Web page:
The Taliban’s resurgence in Afghanistan will lead to a blossoming of radical Islam in the region and will threaten Russia’s security, a senior member of the Anti-Taliban National Resistance Front of Afghanistan (NRF) told The Moscow Times on Thursday.
“Russia should be concerned about the rise of the Taliban. The country will become a terrorist hub that will endanger Central Asia and Russia itself,” Fahim Dashty told The Moscow Times by phone from the Panjshir Valley, where his resistance group has gathered as the country’s last holdout against the Taliban.
The Panjshir region is famous for having successfully fought off invasions by Soviet forces in the Soviet-Afghan war from 1979-1989 as well as by the Taliban in the 1990s. The NRF is currently led by Ahmad Massoud, the son of Ahmad Shah Massoud, a powerful guerrilla commander who led the resistance against the U.S.S.R.
The Taliban militants that have captured Kabul and most of the country “will be a threat to Central Asia and the world,” Dashty warned.
Dashty was a close ally of Ahmad Shah Massoud, who was assassinated in a suicide bombing instigated by al-Qaeda and the Taliban on Sept. 9, 2001, an attack in which he was also injured. He now acts as spokesperson for the slain commander’s son, Ahmad Massoud.
Dashty’s comments to The Moscow Times come as Russia’s leadership appear to be taking an increasingly apprehensive stance toward Taliban rule and the regional instability it could bring.
Russia initially signalled it was ready to work with the Taliban as it swept across the country in recent weeks, with Moscow making use of its long-term efforts to foster communication channels with the Islamist group that is still officially a banned terrorist organization in Russia.
In the days following the fall of Kabul, Russia stressed it preferred negotiating with the Taliban over the previous U.S.-backed “puppet government” and Russia’s veteran Foreign Minister Sergei Lavrov praised the group as “reasonable people.”
But on Tuesday, President Vladimir Putin warned of the threat posed to Russia and its Central Asian allies from terrorists that have taken refuge in Afghanistan following the Taliban’s takeover.
"This is a direct threat to our country and our allies," Putin said.
Putin earlier urged his country to prevent an influx of refugees from Afghanistan after the Taliban takeover, saying militants could enter under the guise of seeking asylum.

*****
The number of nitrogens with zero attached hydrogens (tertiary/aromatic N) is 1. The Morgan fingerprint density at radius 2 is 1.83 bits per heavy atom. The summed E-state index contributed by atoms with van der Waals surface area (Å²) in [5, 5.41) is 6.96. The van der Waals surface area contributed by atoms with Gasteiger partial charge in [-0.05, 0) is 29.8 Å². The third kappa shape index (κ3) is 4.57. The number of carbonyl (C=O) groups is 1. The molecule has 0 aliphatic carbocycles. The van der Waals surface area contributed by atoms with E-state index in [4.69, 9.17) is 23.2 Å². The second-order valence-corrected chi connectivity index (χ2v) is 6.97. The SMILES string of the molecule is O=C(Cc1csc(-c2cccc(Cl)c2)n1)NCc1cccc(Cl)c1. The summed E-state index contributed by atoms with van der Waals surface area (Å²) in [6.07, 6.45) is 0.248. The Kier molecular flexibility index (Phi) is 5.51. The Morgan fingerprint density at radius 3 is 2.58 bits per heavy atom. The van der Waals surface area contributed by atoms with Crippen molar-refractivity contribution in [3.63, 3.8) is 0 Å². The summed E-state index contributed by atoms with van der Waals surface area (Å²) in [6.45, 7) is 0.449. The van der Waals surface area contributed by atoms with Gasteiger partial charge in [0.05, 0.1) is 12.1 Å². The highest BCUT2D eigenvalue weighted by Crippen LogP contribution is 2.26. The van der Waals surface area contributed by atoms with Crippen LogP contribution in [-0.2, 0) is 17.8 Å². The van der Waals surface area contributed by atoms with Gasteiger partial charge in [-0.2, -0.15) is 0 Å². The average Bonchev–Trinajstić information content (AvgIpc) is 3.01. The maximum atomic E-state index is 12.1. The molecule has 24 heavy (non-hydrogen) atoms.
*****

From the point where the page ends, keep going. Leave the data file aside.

“Who is among these refugees, how do we know?” Putin said.
On Wednesday, Russia’s Defense Minister and close Putin ally Sergei Shoigu said the greatest threat posed by the Taliban was the “enormous” amount of arms the groups had captured as American troops hastily exited the country.
“The first and major threat is that the Taliban received an enormous amount of weapons. Enormous,” Shoigu said, adding that he believed the Islamists now had hundreds of armored vehicles, aircraft and helicopters.
The same day, Russia announced that it would evacuate up to 500 of its citizens and other ex-Soviet countries’ nationals from Afghanistan on four transport planes despite earlier statements by officials saying that the Taliban had restored order in Kabul.
“Of course Russia is concerned. We still don’t know what the intentions of the Taliban are and how effectively they can control the country,“ said Andrei Kortunov, the general director of the Russian International Affairs Council, a foreign policy think-tank close to the Russian government.
“There are legitimate concerns about other organizations, including al-Qaeda and the Islamic State. Russia should also be worried about the potentially catastrophic socioeconomic situation in the country as global aid dries up. It is too early to be calm,” Kortunov said.
The Taliban has repeatedly tried calming Russia’s concerns. Spokesman Mohammad Sohail Shaheen said during a Moscow visit last month that the Taliban “won’t allow anyone to use the Afghan territory to attack Russia or neighboring countries.”
And in an interview with the Al Mayadeen television channel this week, Shaheen reiterated that the group had “good relations” with Russia.
Russia will also have to navigate the concerns of its long-term allies in the region, several of which are home to Russian military bases, on top of managing its ties with the Taliban.
On Wednesday, Tajik President Emomali Rahmon said that an inclusive government in Kabul was necessary. Tajiks are the second-largest ethnic group in the country, making up more than a quarter of the Afghan population.
Rahmon said he will reject a government “created by humiliation and ignoring the interests of the people of Afghanistan as a whole, including those of ethnic minorities, such as Tajiks, Uzbeks and others.”
Tajikistan is home to Russia’s largest foreign military base and has been actively staging exercises with Russian and Uzbek forces in recent months in the face of Afghan instability.
In a sign of support to its regional allies, Russia on Thursday announced it received new orders for arms and helicopters from the Central Asian republics bordering Afghanistan.
With the Taliban reported to have surrounded the National Resistance Front in recent days, Dashty urged Russia to take a leading role in pushing the Taliban to negotiate with the NRF.
“Russia has good communication channels with the Taliban. They should push the Taliban to enter a meaningful negotiation for an inclusive government. That is also in the interests of Russia and other countries.”
The Taliban, al-Qaeda and Islamic State are terrorist organizations banned in Russia.